Do you ever feel like you’re going about your business when the world invariably pulls you in and pumps you full of stress? You didn’t ask for it. It just happens. When it does, what we’re doing is allowing ourselves to become of the world, not in it.
What’s the difference? Being in the world means you have a life like anybody else — a job, family (or not), interests, etc. But you don’t allow any of those things to pull you away from your center. People that are of the world allow themselves to get sucked in by outside influences in one or more arenas of their lives.
The Princeton blues
I know this concept quite well as I spent many years being of, not in, the world. A particularly bad patch occurred way back in my college years at Princeton.
I grew up in a laid back, beach town in Southern California. Then I headed 3,000 miles east to a school teeming with uptight kids from the tristate area and prep school know-it-alls from New England.
Swimming with sharks
I was an 18 year old beach guy swimming in a sea of over-achieving sharks. And I got bit. Repeatedly. How? I hung out, a lot, with my neurotic classmates who did nothing but sit around and worry.
“I have a paper due in three weeks and I haven’t even started. What if I fail?” “I have so much work to do tonight. I may need to study seven hours instead of my usual six.” “I’m going to bomb this physics exam tomorrow!”
How did this affect me? For a variety of reasons I had neither the strength nor the confidence to fend off these tentacles sucking me into the vortices of anxiety hell. So I too became an anxious wreck. I became of the world of 18 year olds stewing in fear. This led to a quasi-nervous breakdown and a couple years of depression.
My trials in Tinseltown
Cut to 18 years later and I found myself in an even more insidious cauldron of of-the-world-ness: Hollywood. Talk about a place that sucks you in and carves you up.
Why is this so? A simple reason: There are a tiny number of jobs available for a huge number of seekers. In acting, directing, producing and writing (my area).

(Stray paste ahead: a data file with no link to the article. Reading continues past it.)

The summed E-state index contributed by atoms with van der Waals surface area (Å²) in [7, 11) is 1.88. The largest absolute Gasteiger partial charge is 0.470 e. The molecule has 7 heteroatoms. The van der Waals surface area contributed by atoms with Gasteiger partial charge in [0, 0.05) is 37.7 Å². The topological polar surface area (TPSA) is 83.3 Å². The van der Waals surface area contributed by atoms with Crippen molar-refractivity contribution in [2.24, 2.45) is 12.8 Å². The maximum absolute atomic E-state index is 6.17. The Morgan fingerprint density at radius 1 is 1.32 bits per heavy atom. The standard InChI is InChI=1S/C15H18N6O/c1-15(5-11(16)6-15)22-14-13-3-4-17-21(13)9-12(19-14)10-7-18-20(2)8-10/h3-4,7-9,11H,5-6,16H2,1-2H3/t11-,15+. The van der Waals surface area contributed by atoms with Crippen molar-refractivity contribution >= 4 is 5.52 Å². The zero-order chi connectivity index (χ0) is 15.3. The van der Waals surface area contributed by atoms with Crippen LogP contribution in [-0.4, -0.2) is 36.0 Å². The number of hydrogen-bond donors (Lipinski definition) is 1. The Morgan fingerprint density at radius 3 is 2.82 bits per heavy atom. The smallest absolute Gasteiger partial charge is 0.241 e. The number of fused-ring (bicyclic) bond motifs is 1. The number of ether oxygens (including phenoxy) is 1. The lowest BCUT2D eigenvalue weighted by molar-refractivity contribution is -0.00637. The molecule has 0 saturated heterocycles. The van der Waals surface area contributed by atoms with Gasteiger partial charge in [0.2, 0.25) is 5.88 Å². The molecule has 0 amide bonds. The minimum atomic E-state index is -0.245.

We television writers got inordinately spun up every spring when the networks staffed their new and existing shows. It was an anxious frenzy. Every year.
“How many meetings have you gotten?” “My agent sucks! I should’ve gotten an interview on that show!” “I can’t believe he got a job on that show. He’s a terrible writer!”
Bad karma permeated everything. It was so unhealthy.
Where does the world suck you in?
-Maybe you have a 17 year old child applying to college and all the moms and dads are kibbitizing with each other about who’s applying where. And blah, blah, blah.
You tell a mom your kid is taking the Princeton Review SAT prep course. “Oh no, that’s not good enough. He needs a one-on-one tutor. Let me give you the number of…” At which point you tune out because your stomach is now in knots.
-Or maybe you work at one of the 10 trillion places where office politics runs rampant. “You’re ten times more competent than that boob Cal but mark my words, he’ll get the promotion because his nose is three inches up Ken’s (the boss) butt.” So you constantly churn and ruminate about Cal and Ken’s relationship, which takes your focus away from where it needs to be: Doing your job.